Among the many ambiguities in the FLSA’s often-confusing overtime exemption for commissioned employees of retail or service establishments (known as the “7(i)” exemption), is courts’ varying interpretations of what constitutes a “commission.” This has long been particularly vexing for the banquet industry, where it is customary to charge a mandatory service charge, then distribute that service charge in whole or in part to the banquet service staff. Is such a payment a “gratuity”, or can it be a “commission” within the meaning of 7(i)?
For approximately 20 years, the leading case directly on point was Judge Posner’s decision in Mechmet v. Four Seasons Hotels, Ltd., 825 F.2d 1173 (7th Cir. 1987), in which the court held that such a distributed service charge is a commission for purposes of 7(i). A second federal court, the Southern District of Florida, has now issued a decision consistent with Mechmet. Judge Marcia Cookeheld that such payments are commissions for purposes of 7(i), rejecting the claims of a banquet server who alleged that he received a paltry hourly wage and that his service charge distributions were “tips”, thereby creating violations of the FLSA’s minimum wage and overtime provisions. Nascembeni v. Quayside Place, 2010 U.S. Dist. LEXIS 58707 (S.D. Fla. June 11, 2010). The Judge noted that the service charge payment by the banquet customer was non-negotiable and involuntary. Thus it was a service charge, not a tip, and distributions from that mandatory charge were commissions for purposes of 7(i). Id. at * 6-7.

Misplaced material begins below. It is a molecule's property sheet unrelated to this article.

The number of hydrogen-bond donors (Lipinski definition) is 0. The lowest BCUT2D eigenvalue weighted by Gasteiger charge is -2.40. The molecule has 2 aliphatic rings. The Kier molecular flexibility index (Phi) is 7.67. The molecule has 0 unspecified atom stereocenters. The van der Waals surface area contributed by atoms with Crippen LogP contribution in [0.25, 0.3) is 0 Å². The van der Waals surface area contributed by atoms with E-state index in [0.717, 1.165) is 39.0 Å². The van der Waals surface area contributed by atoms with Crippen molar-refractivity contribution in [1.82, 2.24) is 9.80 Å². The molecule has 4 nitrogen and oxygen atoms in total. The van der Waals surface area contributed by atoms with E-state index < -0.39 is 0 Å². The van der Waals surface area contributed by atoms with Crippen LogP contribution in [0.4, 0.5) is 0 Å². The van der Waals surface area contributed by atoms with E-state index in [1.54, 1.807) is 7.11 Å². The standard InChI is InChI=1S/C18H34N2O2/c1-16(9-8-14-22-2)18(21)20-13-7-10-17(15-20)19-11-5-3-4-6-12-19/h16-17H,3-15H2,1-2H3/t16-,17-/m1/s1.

Hospitality employers utilizing 7(i) should be heartened by the decision, but must remain wary of any practices which might undermine the characterization of supplemental payments for service as mandatory service charges under the FLSA.